‘It’s Raining Cats and Caterpillars!: How a Lack of Evidence Killed the CAT’

‘It’s Raining Cats and Caterpillars!: How a Lack of Evidence Killed the CAT’

Emily XiangEmily Xiang is an IPilogue Writer, a Senior Fellow with the IP Innovation Clinic, and a 3L JD Candidate at Osgoode Hall Law School.

What do a company in the business of mining and selling construction equipment, and an athletic-wear and sporting accessories brand, have in common? Apparently, the cat has been let out of the bag on this one. On January 10th, 2023, the Federal Court of Appeal released one of its first trademark decisions of the year in Puma SE v Caterpillar Inc., 2023 FCA 4.The Federal Court of Appeal held in favour of the construction machinery and equipment company over Puma’s use of the trademark PROCAT in association with footwear and headgear.

Puma first applied for the trademark PROCAT in 2012 for its sub-brand of youth sporting accessories. Caterpillar shortly opposed the application, asserting that, inter alia, the PROCAT mark was confusing with Caterpillar’s own CAT & Triangle Design [shown below]. Caterpillar’s CAT & Triangle Design was also registered in association with footwear and headgear. Specifically, the design was related to a line of work and sport footwear that the company had been operating in Canada since 1994. When the matter was brought before the Trademark Opposition Board, the hearing officer held that there was no reasonable likelihood of confusion between the marks. The officer explained that Caterpillar had failed to show that they possessed sufficient control over the character or quality of the goods sold in association with the CAT & Triangle Design through its licensees.

On appeal to the Federal Court, Caterpillar submitted new evidence in order to demonstrate requisite control and that it had accrued benefit from its licensees’ use of its marks. The court found the new evidence  to be material. Moving on to the likelihood of confusion analysis, the court agreed with the hearing officer that the two marks were indeed similar in appearance and sound due to the word “CAT.” But the court also found Puma’s prefix “pro” to be suggestive or laudatory of the company’s goods. Therefore, the prefix was not enough to distinguish it from Caterpillar’s CAT. Puma had also submitted 13 other trademarks to evidence that the “CAT” element had little distinctiveness in the marketplace and should therefore be subject to a smaller ambit of protection. When elements appear over and over again in trade, some risk of confusion is generally acceptable in order to allow for fair competition. However, the court in this case found Puma’s evidence to be insufficient in demonstrating the state of the register. The Federal Court therefore overturned the decision of the hearing officer and found that there indeed would be a reasonable likelihood of confusion between the two CATs.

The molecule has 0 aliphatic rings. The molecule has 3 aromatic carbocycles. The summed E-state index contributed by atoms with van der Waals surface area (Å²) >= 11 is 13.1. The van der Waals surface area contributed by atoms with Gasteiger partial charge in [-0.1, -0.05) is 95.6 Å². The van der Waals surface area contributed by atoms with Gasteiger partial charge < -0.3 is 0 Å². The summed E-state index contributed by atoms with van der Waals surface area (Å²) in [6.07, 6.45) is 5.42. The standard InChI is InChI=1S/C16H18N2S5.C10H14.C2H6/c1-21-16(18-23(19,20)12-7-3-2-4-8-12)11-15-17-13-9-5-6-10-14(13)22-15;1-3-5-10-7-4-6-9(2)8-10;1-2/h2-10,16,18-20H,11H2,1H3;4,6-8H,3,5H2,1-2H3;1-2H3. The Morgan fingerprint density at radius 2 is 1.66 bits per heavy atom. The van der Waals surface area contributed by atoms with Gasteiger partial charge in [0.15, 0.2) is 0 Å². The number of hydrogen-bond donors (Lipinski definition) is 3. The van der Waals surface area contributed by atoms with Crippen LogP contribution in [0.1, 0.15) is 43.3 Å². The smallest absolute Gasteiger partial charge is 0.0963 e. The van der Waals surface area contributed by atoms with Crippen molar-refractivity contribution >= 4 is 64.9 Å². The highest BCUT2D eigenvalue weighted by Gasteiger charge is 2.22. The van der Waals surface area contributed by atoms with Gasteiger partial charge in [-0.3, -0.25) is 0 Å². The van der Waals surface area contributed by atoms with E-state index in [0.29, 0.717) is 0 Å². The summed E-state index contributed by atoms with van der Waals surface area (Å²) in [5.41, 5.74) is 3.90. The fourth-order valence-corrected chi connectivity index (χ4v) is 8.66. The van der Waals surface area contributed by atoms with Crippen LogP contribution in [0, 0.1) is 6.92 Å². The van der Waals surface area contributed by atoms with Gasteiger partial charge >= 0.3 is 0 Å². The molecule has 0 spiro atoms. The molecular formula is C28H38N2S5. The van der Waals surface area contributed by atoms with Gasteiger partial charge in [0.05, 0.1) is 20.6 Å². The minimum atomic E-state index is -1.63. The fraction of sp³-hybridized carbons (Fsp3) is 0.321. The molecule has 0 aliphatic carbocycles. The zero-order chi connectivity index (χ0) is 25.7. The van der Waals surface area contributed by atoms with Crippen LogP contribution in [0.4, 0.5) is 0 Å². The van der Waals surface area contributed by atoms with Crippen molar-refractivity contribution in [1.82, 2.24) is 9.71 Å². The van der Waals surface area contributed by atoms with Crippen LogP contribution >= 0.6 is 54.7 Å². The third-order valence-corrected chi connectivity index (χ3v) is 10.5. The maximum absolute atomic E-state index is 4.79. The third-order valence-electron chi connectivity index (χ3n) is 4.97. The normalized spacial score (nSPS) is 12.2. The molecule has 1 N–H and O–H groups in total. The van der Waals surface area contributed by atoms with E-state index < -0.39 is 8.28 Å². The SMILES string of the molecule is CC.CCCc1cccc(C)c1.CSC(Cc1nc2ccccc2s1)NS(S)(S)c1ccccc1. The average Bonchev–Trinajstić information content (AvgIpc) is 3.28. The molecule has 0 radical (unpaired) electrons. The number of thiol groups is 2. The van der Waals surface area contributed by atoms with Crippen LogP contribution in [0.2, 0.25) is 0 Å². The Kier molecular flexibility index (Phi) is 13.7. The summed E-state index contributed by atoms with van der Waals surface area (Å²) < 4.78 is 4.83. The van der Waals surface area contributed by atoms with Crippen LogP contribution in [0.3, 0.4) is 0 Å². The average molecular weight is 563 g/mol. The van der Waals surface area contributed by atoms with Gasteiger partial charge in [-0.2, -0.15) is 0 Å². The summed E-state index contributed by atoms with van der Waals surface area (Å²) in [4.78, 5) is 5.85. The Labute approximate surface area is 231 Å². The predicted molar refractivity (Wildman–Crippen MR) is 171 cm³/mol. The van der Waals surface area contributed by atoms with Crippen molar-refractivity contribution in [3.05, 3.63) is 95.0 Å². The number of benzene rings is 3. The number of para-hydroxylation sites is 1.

Unfortunately for the sporting brand, the court of appeal did not have much to say by way of correction either. In appealing the decision to the Federal Court of Appeal, Puma argued that the FC judge had erred in her findings. In Puma’s view, the FC judge had failed to consider each of the marks as a whole, and contended that it would be impossible for a consumer that was not “devoid of intelligence” to be confused as to the source of the two companies’ respectively marked goods. The sporting brand also tried to rely on its other cat-nominative trademarks, such as its better-known “jumping cat” design, as evidence of brand recognition, though this was still insufficient to sway the courts. 

The Federal Court of Appeal was therefore unable to find any palpable or overriding error in the FC judge’s decision. For Puma, its lack of evidence with regards to its use of PROCAT in association with footwear and headgear beyond a trivial level proved detrimentally determinative. Ultimately, Puma’s evidence and arguments were not enough to go up against Caterpillar’s prior registration and surprisingly long-standing presence in the Canadian market.